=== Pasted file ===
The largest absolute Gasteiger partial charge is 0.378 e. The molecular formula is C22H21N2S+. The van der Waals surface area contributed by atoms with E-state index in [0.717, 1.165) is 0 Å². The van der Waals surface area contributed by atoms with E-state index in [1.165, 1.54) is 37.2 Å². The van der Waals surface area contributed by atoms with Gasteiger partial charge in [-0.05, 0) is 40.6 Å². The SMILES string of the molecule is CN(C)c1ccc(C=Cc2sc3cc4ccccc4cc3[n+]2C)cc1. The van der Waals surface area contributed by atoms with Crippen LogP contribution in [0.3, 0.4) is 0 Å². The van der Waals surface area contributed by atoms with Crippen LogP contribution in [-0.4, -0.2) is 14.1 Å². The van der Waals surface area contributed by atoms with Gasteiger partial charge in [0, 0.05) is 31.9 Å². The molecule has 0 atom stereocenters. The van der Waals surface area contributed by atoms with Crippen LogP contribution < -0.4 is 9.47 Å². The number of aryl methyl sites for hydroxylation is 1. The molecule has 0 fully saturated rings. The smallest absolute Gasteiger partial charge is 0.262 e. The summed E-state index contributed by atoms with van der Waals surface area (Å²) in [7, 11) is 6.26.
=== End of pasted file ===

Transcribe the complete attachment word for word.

The largest absolute Gasteiger partial charge is 0.378 e. The molecular formula is C22H21N2S+. The van der Waals surface area contributed by atoms with E-state index in [0.717, 1.165) is 0 Å². The van der Waals surface area contributed by atoms with E-state index in [1.165, 1.54) is 37.2 Å². The van der Waals surface area contributed by atoms with Gasteiger partial charge in [-0.05, 0) is 40.6 Å². The SMILES string of the molecule is CN(C)c1ccc(C=Cc2sc3cc4ccccc4cc3[n+]2C)cc1. The van der Waals surface area contributed by atoms with Crippen LogP contribution in [0.3, 0.4) is 0 Å². The van der Waals surface area contributed by atoms with Crippen LogP contribution in [-0.4, -0.2) is 14.1 Å². The van der Waals surface area contributed by atoms with Gasteiger partial charge in [0, 0.05) is 31.9 Å². The molecule has 0 atom stereocenters. The van der Waals surface area contributed by atoms with Crippen LogP contribution < -0.4 is 9.47 Å². The number of aryl methyl sites for hydroxylation is 1. The molecule has 0 fully saturated rings. The smallest absolute Gasteiger partial charge is 0.262 e. The summed E-state index contributed by atoms with van der Waals surface area (Å²) in [7, 11) is 6.26.